Frequently Asked Questions

General FAQs

How a plasma cutter works?

Basic plasma cutters use electricity to superheat air into plasma (the 4th state of matter), which is then blown through the metal to be cut. Plasma cutters require a compressed air supply and AC power to operate.
1. Initially, the electrode is in contact with (touches) the nozzle.
2. When the trigger is squeezed, DC current flows through this contact.
3. Next, compressed air starts moving the electrode back and flows out the nozzle.
4. A fixed gap is established between the electrode and the nozzle. (The power supply increases voltage in order to maintain a constant current through the joint.) Electrons arc though the gap, turning the air into plasma.
5. Finally, the regulated DC current is switched so that it no longer flows to the nozzle but instead flows from the electrode to the work piece. Current and airflow continue until cutting is halted. Notes:
• The nozzle and electrode require periodic replacement. For this reason, they are called “consumables.” Plasma cutters are only useful for cutting metal. Non-conductive materials like wood and plastic prevent the plasma cutter from doing step 5 above.
• The above steps describe the operation of a contact start plasma torch. Some older plasma torch designs use high voltage sparks to bridge the gap between a fixed electrode and nozzle when starting the arc. These high frequency/high voltage start units are generally not recommended for use with a computerized machine, because they cause severe electromagnetic interference.

Why do Technocrats make CNC Profile cutting machines use servo motors instead of stepper motors?

It's true that this machine could be made a lot cheaper if we use stepper motors and drives instead of high-tech servo motor systems. But when it comes to something this critical, quality cannot be compromised. Experienced machine tool users know that servo motors are vastly superior to stepper motors, because newer, high-performance machines (like CNC mills) use servo motors, whereas older, more troublesome machines used stepper motors. Yet the real reason for the performance difference requires some explanation. The servo motors we use, use optically-encoded feedback, so the controlling software always knows the true position of the machine. A simple stepper motor controller must “trust” that the motor has moved exactly as requested each time a step current is made. Without feedback, the controller cannot identify and correct whenever the motor misses a few steps (like during jolts, vibrations, hang-ups, etc). Since a single shape may require millions of steps to trace, errors in position will continue to accumulate unbeknownst to the controller, until the machine is finally re-zeroed against a physical stop. Hence, errors in stepper position are both unpredictable and unreported.
To solve this problem, optical encoders can be coupled to stepper motors so the controller can determine the true position and make corrections when needed. However, the added cost and complexity prevents the system from being a low-budget alternative to servo systems. The more common solution involves overrating the motors (using larger, higher-geared motors that are under-utilized) to reduce the probability of slipping. This extra rotating inertia (typically much greater than the mass of the moving parts) brings undesirable side effects: diminished acceleration and speed. For plasma cutting, the machine's ability to cut intricate shapes (which require abrupt changes in direction during high-speed cutting) would be greatly limited.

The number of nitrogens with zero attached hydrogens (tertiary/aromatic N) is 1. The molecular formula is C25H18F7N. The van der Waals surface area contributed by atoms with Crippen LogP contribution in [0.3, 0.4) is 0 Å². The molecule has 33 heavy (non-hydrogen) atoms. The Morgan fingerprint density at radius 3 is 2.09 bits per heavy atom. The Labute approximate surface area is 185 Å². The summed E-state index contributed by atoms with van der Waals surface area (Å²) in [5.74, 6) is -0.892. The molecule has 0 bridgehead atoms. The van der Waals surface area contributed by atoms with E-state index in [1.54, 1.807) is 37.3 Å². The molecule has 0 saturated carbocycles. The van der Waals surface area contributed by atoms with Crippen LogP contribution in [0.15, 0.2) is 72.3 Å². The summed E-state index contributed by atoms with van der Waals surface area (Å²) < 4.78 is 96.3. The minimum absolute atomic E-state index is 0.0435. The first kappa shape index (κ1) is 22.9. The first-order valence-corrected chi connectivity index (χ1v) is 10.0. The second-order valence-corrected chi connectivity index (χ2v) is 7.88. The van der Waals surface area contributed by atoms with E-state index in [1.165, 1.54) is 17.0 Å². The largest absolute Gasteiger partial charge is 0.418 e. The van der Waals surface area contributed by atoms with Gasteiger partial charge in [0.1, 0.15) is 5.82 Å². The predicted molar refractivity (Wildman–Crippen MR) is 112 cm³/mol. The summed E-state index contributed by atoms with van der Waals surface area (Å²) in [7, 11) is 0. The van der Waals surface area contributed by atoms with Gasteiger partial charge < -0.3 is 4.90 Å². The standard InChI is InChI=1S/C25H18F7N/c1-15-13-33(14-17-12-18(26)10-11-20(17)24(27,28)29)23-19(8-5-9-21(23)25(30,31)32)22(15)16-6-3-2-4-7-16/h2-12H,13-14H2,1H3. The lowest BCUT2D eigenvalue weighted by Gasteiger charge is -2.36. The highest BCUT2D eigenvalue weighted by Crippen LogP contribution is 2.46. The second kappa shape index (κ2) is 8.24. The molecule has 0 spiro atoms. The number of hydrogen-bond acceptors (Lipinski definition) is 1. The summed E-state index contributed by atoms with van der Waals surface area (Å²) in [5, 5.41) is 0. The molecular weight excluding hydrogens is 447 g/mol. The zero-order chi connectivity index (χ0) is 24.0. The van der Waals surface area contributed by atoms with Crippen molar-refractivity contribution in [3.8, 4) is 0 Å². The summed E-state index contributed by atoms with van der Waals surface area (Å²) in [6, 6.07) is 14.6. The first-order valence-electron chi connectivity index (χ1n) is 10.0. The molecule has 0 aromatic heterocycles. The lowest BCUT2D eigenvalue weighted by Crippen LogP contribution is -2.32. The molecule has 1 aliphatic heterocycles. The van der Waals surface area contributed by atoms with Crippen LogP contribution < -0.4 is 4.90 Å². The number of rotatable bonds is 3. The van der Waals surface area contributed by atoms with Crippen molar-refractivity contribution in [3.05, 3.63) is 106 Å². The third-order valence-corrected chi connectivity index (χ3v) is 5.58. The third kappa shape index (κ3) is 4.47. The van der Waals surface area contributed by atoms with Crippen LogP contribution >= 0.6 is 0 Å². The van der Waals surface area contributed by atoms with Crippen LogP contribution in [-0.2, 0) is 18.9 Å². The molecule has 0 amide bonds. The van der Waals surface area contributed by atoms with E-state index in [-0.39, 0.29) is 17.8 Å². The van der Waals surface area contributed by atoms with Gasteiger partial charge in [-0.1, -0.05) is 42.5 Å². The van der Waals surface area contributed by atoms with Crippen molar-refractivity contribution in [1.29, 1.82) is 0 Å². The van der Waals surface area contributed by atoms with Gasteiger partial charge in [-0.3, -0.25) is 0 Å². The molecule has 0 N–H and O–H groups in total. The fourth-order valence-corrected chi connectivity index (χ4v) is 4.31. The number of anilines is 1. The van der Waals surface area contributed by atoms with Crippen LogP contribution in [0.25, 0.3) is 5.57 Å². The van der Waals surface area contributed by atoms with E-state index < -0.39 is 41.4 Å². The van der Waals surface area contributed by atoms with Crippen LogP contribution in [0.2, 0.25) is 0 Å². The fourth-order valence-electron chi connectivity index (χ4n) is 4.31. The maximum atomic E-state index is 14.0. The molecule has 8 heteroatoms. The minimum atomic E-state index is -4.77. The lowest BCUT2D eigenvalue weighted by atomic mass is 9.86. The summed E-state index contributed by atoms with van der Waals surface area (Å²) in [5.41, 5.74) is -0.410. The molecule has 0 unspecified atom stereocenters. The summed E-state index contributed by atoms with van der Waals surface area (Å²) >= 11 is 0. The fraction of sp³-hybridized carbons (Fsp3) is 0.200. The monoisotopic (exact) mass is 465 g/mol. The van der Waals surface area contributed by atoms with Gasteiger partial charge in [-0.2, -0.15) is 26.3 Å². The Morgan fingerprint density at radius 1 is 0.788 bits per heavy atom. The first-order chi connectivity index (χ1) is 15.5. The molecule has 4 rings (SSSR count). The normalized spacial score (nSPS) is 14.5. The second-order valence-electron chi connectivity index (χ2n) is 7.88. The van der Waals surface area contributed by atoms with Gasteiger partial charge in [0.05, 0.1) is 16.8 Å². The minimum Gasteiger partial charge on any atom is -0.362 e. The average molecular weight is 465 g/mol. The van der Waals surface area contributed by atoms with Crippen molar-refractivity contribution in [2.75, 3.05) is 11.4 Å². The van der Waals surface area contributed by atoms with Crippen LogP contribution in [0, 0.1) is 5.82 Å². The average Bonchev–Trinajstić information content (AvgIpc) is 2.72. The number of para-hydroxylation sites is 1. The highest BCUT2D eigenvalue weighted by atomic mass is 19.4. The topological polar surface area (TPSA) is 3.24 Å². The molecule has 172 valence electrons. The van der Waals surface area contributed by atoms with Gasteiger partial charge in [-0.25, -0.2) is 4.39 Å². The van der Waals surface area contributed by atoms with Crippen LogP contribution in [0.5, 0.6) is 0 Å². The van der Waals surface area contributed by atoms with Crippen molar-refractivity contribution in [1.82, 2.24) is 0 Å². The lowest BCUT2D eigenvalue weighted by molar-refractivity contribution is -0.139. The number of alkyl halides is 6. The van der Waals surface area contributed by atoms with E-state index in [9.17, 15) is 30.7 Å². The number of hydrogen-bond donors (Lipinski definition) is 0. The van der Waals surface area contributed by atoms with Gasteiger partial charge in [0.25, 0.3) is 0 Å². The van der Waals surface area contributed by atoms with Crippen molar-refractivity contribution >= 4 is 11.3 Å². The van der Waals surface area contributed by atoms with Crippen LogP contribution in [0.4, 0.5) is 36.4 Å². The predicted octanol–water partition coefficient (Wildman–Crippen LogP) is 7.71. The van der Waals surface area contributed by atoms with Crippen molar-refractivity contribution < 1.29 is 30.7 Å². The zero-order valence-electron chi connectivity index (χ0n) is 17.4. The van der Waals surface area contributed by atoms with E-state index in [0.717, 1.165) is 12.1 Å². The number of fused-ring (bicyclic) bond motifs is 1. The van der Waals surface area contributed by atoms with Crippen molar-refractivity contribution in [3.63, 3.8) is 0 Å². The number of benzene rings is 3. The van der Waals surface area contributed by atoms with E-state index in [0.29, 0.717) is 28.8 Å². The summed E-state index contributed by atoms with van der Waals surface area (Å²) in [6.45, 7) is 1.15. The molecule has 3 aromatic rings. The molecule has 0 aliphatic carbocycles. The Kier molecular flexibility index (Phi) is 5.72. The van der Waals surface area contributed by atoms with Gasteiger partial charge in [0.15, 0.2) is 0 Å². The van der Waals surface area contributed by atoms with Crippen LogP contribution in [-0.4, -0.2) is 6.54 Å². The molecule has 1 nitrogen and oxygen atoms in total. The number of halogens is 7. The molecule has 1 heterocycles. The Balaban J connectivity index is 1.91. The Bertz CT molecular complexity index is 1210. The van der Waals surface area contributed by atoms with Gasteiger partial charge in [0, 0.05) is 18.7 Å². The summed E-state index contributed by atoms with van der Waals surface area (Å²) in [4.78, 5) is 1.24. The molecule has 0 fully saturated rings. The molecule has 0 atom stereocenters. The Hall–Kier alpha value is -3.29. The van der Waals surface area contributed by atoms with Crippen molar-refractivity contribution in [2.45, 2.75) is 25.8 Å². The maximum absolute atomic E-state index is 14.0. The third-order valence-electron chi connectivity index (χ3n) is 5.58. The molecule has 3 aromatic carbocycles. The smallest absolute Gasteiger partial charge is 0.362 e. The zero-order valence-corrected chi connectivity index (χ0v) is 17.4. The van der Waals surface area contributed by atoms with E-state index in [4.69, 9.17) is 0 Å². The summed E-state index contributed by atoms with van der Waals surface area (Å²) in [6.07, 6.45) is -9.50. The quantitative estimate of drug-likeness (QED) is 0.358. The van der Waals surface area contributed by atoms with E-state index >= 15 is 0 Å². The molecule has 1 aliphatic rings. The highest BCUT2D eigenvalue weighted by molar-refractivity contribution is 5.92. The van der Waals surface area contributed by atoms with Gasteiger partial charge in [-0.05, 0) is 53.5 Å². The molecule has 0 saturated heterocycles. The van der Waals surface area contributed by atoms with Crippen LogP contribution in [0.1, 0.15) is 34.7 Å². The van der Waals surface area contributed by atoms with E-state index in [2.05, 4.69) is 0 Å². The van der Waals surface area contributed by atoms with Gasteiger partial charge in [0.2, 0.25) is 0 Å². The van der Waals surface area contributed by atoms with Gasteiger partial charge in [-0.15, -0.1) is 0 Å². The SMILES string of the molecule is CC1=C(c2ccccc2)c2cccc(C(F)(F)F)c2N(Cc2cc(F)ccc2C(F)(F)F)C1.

Powerful, lightweight motors are a must, because their torque is needed for speeding up and slowing down all the moving mass – including the spinning motor armatures. (To picture the importance of this, imagine pushing a 100 lb cart at a walking pace and trying to make a sharp 90 degree turn without overshooting at all.) That's why these Servo motors fully utilize the 300 oz-in capability, providing over 1.5 G of acceleration. (An object traveling at 100 inches per minute can totally reverse direction in only 0.002 inch at this acceleration.) See the photos of intricate sample parts throughout this web site and watch the demo video to see what this machine can do for you.

Why do Technocrats make CNC Profile cutting machines use steel frame components instead of aluminum?

Our machines are made from cold-rolled steel components. Steel is much more durable and has a higher melting point than aluminum. Our precision manufacturing process allows higher accuracy as well. Comparing tolerances, our guide rails are about 3 times straighter than standard aluminum extrusions. Another benefit of an all-steel frame is that temperature distortion is avoided. If we used aluminum frame pieces, we would still have to bolt steel parts to them (like gear racks and guides). This would create bi-metal strips that actually curve under temperature changes. Also, the whole table would grow and shrink under the material. But since all steel is used, the machine remains accurate to the material.